I was an exception.  Most kids don't know what they want to do when they grow up, and that's just fine. It's developmentally quite appropriate.  The benefit of a liberal arts education is supposed to be to expose people to all kinds of things, so they can decide-- decide what sets them on fire, and where their individual strengths are.  I think my high school served that function, and I knew I loved biology but pretty much sucked at math, and I loved social sciences and did well there.  My course was set and it was fine with me.

Now, I see kids under immense pressure to know in advance what they want to do for a living.  They seem less concerned with vocation (from voca-- get it?  Voice.  A calling, not a command) and more with how to get into the Right School and earn money.  I don't think there's anything wrong with the latter.  But there's a whole lot wrong with how we tell kids they need to go about it.  We've raised a generation of kids thinking that self-worth is based on GPAs, AP classes, extracurricular activities that "count" (read: look good on the college application) and getting into the Right School.  We've reduced intelligence to IQ scores, and success to academic achievements.  What good does it do to get to Harvard but be so emotionally wrecked you cannot sustain an intimate relationship, sleep at night, or find any peace and pleasure in the life you lead?  To graduate from the Right School with $100K plus of debt and little prospect of finding a decent job, with decent hours and pay, that also allows you to have a life?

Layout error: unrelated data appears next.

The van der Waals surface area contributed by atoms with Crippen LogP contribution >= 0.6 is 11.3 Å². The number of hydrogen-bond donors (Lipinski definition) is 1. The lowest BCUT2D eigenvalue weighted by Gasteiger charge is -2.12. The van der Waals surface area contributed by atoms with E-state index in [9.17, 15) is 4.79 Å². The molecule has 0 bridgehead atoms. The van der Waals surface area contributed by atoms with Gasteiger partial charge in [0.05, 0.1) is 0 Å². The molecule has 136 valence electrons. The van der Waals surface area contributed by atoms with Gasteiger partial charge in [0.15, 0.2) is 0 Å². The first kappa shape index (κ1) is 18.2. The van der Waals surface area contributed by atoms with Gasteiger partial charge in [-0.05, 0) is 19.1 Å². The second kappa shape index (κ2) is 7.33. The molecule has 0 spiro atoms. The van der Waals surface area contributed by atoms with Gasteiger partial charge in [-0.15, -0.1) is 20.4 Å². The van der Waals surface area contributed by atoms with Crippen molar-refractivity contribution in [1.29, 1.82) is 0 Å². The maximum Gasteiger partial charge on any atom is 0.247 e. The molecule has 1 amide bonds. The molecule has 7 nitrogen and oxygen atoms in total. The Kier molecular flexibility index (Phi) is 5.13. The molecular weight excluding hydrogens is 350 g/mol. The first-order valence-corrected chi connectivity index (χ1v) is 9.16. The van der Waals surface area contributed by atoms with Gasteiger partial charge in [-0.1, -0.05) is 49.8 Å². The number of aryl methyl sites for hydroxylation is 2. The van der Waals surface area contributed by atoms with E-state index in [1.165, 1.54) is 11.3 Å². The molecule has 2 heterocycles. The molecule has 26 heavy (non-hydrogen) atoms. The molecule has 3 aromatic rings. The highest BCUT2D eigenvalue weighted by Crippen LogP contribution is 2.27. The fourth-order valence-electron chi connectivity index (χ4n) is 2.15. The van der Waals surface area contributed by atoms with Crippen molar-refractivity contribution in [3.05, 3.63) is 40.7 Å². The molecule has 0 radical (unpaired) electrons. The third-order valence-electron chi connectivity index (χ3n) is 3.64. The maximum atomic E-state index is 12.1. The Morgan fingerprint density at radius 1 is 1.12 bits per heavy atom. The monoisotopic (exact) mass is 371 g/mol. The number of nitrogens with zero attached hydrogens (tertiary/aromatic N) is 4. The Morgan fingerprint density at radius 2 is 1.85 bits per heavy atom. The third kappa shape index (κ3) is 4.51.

And the big lie is now there are hardly any jobs anyway.  Most young people today are not going to have the standard of living their parents had.  They aren't going to get going on careers as young, or even earn livable pay with benefits for the most part. Apprenticeships for teens are gone. Vo-tech is gone.  Even community colleges require minimum standards in English and Math that will deny some very bright students the ability to complete a 2 year degree.  And 2 year degrees are barely acceptable for jobs that pay minimum wage.